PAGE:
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My Name is Eliza Gabriel…

Picture1I am from Bloomington, MN

 

I identify as Mostly Gay

 

I came out at  16 to my parents, 18 to my friends

 

I Am A Queer Peer.

 

When I Came Out To My Mom

I felt that it was time to tell her and that I shouldn’t lie about it anymore. She was extremely surprised, and it took a few years for her to get used to the idea, but now she is incredibly supportive.

 

Technically, I didn’t personally come out to My Dad

My mom told him for me the same day I told her. He never had much of a response, and has been relaxed about it ever since.

 

I waited a while to tell my brother about my sexuality.

He and I have a close relationship, but we don’t often talk about sex or sexual issues, so it felt unnatural to bring it up. I ended up coming out to him via email, letting him know I had a girlfriend. He didn’t react very strongly, just told me that my girlfriend was very pretty and thanks for letting him know.

 

The best part of my coming out experience was

the relief that came once I didn’t have to hide anymore. For me, I had known I was gay for my entire life, and I had acknowledged my sexuality as something I had to deal with at the young age of 12. The following few years that I spent lying, blushing and avoiding conversations were incredibly stressful for me, and the frustrations built. Once I came out, I can’t describe how free I felt. I also felt nauseous and terrified, but underneath those emotions was the realization that the individual coming out moment would pass, and I had a lifetime of being myself in front of me.

 

My mom had a difficult time understanding my sexuality.

She and I are very similar; in terms of personality, physical appearance, style, everything! The fact that I was so different than she was, in what she considered a major way, gave her some trouble. This was by far the most challenging part of my coming out experience, since I’ve always been very close to my mom and it hurt me to see her struggling. After two years, we were chatting on the phone and the subject of my sexuality came up again. I asked her how she was coping and she told me that she was still having some trouble, and then she reminded me (again) that I have nothing to feel guilty about, that this is her problem, and that she loves me.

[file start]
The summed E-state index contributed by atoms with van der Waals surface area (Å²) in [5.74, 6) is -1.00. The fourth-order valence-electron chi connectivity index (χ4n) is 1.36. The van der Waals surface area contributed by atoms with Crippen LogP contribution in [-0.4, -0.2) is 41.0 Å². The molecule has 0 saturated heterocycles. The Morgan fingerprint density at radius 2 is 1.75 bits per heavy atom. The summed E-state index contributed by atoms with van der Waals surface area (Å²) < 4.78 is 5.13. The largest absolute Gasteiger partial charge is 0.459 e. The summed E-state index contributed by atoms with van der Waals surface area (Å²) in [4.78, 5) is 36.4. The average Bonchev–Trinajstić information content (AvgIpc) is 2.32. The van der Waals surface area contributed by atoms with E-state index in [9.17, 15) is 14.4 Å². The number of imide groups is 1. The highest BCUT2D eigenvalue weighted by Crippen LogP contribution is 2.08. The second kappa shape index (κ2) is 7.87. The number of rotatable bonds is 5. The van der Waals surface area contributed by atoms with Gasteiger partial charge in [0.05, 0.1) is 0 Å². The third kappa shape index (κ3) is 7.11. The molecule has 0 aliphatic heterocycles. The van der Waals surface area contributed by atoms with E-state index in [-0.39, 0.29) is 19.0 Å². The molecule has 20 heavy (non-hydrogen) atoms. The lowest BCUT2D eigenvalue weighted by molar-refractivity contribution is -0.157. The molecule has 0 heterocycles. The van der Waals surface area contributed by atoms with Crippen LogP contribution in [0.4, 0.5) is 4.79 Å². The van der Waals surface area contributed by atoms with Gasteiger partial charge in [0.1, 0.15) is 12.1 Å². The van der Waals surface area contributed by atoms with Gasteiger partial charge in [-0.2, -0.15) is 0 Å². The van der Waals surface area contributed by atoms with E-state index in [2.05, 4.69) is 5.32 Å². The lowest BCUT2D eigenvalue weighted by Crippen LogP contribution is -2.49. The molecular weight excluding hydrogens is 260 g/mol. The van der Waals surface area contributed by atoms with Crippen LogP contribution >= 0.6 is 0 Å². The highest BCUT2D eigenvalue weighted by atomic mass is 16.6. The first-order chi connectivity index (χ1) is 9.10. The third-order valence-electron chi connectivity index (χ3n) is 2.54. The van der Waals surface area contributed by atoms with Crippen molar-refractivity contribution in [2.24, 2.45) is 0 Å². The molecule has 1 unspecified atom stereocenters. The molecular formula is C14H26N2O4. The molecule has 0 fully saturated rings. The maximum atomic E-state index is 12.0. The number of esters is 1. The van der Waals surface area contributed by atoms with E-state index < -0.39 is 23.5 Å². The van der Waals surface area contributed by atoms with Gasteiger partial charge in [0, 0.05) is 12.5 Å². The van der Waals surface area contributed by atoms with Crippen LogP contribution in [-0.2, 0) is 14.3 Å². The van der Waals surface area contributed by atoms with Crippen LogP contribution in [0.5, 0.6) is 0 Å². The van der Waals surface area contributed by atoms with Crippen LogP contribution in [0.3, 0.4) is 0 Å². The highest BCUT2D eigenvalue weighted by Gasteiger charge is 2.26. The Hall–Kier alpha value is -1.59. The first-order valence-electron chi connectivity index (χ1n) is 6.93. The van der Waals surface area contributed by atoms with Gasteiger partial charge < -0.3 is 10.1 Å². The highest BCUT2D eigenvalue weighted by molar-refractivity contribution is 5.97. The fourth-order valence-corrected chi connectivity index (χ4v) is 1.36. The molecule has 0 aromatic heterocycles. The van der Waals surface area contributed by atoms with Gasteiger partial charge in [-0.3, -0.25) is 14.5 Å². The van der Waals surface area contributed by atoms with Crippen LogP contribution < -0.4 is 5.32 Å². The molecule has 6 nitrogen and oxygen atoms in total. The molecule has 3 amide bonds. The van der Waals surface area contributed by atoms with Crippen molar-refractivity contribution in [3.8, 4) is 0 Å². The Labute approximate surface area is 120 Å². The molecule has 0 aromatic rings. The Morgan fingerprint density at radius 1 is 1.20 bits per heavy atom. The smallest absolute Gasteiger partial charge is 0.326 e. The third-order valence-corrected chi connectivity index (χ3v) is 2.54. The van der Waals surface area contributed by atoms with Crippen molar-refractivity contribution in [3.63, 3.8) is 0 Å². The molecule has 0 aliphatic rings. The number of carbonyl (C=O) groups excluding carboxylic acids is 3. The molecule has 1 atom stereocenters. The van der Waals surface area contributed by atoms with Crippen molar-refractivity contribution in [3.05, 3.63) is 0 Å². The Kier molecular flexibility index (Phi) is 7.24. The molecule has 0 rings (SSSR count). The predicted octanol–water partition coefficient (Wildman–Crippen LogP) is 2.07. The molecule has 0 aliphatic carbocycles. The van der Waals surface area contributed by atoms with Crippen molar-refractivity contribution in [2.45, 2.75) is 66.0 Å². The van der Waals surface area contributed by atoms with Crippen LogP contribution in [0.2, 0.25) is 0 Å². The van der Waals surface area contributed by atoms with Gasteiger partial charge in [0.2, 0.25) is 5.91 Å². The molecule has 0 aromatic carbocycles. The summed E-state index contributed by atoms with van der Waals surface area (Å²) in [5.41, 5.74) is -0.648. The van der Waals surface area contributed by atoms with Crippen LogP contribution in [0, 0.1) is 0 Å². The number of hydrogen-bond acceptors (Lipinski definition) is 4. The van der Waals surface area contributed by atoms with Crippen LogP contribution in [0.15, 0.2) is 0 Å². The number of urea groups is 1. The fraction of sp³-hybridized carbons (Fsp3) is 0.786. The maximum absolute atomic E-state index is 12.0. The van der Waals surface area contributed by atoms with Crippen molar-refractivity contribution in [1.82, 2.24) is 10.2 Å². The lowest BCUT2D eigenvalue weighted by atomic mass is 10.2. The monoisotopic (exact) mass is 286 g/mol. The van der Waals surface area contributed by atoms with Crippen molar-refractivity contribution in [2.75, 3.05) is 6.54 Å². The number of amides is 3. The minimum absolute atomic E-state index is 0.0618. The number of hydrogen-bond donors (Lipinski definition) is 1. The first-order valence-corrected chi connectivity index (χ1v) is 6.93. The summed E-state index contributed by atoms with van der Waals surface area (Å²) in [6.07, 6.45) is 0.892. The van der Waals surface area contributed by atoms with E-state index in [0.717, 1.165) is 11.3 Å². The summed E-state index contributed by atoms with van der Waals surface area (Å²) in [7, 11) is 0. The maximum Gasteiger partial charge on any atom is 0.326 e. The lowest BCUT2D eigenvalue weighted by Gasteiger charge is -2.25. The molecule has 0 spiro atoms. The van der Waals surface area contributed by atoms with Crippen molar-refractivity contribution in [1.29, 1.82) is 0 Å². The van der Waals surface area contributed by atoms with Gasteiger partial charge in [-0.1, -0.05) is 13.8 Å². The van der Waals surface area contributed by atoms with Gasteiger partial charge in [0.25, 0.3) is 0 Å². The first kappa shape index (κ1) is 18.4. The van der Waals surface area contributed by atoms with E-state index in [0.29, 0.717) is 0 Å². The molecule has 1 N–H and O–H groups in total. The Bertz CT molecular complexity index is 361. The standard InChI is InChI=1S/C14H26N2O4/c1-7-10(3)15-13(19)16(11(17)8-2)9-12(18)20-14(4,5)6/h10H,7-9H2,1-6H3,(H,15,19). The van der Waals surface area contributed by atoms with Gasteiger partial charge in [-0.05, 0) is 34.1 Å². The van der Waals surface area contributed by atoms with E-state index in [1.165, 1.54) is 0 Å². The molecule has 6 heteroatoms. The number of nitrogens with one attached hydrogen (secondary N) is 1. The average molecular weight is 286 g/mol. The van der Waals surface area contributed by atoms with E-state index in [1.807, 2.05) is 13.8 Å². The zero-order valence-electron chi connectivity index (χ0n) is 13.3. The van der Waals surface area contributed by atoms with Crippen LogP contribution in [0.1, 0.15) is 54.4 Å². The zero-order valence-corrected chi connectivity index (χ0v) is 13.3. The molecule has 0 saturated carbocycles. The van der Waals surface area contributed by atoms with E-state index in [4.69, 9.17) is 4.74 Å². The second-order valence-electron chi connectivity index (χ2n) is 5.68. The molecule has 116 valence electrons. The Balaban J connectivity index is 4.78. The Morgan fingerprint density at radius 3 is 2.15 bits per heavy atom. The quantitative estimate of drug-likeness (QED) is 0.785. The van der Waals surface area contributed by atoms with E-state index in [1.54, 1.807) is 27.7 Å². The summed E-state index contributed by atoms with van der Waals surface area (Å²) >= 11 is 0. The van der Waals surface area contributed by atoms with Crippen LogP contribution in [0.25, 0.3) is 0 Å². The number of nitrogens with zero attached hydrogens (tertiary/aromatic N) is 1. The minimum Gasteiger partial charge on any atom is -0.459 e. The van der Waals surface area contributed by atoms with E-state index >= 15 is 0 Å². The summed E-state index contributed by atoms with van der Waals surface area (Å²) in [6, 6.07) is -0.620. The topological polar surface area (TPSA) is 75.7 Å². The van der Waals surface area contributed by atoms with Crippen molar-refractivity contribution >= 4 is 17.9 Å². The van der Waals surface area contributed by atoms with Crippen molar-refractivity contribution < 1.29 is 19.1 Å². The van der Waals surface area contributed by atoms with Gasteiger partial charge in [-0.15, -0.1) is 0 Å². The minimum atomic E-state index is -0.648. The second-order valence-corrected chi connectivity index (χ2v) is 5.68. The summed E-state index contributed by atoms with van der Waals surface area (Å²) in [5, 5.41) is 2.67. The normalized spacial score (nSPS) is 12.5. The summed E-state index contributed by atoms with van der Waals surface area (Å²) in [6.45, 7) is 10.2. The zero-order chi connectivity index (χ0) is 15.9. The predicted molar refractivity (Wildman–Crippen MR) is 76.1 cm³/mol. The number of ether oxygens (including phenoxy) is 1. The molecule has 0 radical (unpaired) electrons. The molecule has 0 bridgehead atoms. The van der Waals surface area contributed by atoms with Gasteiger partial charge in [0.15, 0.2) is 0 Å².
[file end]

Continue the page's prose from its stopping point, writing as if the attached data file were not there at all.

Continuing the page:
My sexuality has been mostly a non-issue at Bates.

It doesn’t impact the friends I choose, or the activities in which I take part (other than the Queer Peer program). I’ve always thought it would be nice to have a more cohesive gay community at Bates. I think people’s experiences with Bates’ queer community differ on such a wide range. I do not share the frustrations that I often hear.

 

I helped a friend of mine come out to her parents.

Her parents were from a more conservative, rural area of Minnesota, so my friend was naturally very nervous about telling them, since she knew they wouldn’t approve. I talked her through her options and the conversation. Helping this friend over such a difficult hurdle in high school  gave me the confidence and encouragement to try to help other people who are struggling with some aspect of their sexuality. I feel I have a lot of experience and knowledge to lend to the task.

 

Sometimes at Bates it’s hard to look around and recognize the LGBTQ community, but it’s most definitely there, and it’s growing. In my opinion, the most important thing is to relax and choose your friends based on personalities, not sexualities.


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